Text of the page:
Jn 1: 45-51
Philip found Nathanael and said to him, ‘We have found him of whom Moses in the Law and the prophets wrote, Jesus son of Joseph, from Nazareth.’ Nathanael said to him, ‘From Nazareth? Can anything good come from that place?’ Philip replied, ‘Come and see.’
When Jesus saw Nathanael coming he said of him, ‘There, truly, is an Israelite in whom there is no deception.’ Nathanael asked, ‘How do you know me?’ Jesus replied, ‘Before Philip came to call you, I saw you under the fig tree.’
Nathanael answered, ‘Rabbi, you are the Son of God, you are the king of Israel.’ Jesus replied, ‘You believe that just because I said: I saw you under the fig tree. You are going to see greater things than that.’ And then he added, ‘In all truth I tell you, you will see heaven open and the angels of God ascending and descending over the Son of man.’
“A man without falsehood”. This is a high praise of Jesus for Nathanael, who is one and the same person with the Apostle Bartholomew.
The following description is an excerpt by Otto Bitschnau OSB
Bartholomew remained the faithful companion of Jesus throughout his public life and eyewitness of his miracles, his suffering, his death and his resurrection from the tomb, received the Holy Spirit on the feast of Pentecost with the other apostles, and was a very diligent proclaimer of the holy gospel. Tradition describes the three great countries as the scene of his apostolic works. India, Phrygia and Greater Armenia, where he suffered the martyrdom for Jesus, his master, in the city of Albanopolis, not far from the Caspian Sea, around the year 71.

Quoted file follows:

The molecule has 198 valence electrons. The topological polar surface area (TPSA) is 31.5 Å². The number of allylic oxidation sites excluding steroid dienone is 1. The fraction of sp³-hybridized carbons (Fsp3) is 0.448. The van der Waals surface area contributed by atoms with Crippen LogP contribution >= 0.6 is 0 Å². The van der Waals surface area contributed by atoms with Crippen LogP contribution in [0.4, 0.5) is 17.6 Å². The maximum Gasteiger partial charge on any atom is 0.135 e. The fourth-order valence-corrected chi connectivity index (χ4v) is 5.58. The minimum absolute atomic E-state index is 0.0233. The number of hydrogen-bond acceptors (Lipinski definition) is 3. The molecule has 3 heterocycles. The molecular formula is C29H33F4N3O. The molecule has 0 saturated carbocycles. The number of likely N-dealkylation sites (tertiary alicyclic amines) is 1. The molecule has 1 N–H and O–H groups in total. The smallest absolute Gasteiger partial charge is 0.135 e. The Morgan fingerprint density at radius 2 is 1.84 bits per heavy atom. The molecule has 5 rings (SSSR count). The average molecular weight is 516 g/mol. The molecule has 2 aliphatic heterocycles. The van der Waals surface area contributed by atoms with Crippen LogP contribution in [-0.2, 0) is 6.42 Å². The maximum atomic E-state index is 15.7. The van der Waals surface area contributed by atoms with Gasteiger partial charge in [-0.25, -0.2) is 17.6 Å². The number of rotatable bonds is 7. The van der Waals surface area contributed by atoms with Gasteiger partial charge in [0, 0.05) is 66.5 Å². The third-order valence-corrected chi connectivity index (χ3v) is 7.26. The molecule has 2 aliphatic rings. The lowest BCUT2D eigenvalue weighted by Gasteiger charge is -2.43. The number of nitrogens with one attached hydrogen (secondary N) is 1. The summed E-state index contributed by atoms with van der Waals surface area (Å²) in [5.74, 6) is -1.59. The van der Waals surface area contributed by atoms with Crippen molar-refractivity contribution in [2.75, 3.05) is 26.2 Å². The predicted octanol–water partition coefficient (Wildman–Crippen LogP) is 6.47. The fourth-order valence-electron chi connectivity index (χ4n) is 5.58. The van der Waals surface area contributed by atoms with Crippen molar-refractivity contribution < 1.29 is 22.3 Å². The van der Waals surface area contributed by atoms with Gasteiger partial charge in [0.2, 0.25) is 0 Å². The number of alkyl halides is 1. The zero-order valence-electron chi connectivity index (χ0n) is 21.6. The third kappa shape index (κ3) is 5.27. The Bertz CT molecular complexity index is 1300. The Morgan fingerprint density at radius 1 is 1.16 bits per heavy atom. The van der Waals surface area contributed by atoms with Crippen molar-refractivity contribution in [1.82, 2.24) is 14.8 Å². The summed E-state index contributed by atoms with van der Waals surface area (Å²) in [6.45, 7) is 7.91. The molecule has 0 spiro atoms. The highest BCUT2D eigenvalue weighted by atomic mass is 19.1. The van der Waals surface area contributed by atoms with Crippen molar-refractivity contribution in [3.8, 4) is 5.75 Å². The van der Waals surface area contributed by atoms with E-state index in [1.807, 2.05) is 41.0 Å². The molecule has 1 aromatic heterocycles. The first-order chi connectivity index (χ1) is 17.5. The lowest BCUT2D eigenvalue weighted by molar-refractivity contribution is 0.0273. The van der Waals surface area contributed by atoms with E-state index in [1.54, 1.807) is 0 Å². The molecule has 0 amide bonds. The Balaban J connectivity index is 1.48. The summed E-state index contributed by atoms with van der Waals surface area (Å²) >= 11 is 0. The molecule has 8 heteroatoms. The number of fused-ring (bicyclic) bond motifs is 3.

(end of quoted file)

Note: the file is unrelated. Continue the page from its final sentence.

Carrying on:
The reason for the martyrdom is told in the following way:
Bartholomew performed in this country great miracles on the sick and the possessed. When King Polymius received a letter from this, he asked the Apostle to heal his daughter, who had to be placed in strong chains because of her tantrums. Bartholomew came and, through a short prayer, freed the princess from the evil spirit. The joy of this miracle was extraordinary throughout the city. The overjoyed king wanted to give the apostle gifts of gold and precious rock; But he rejected all things with the words: “It was not the desire for gold and silver that brought me into this land: but the desire for the happiness of souls: I do not desire that you should give me the treasures of your kingdom, but that you should make the treasures of the kingdom of heaven by renouncing idolatry and knowing the One God of heaven and earth.” Then he proclaimed Jesus, the crucified, and added, “To prove that your gods are only devils speaking out of your dead images, we will go into the temple, and I will compel the devil to publicly confirm the truth of my words.” The bidding pleased, and the king with a great many people accompanied him to the main temple of the goddess Astaroth.
In the name of Jesus, Bartholomew commanded her to profess aloud who she was. With a grisly howl she confessed, “I am a devil, and I have so far deceived the king and his people: there is only one God whom he proclaims to you.”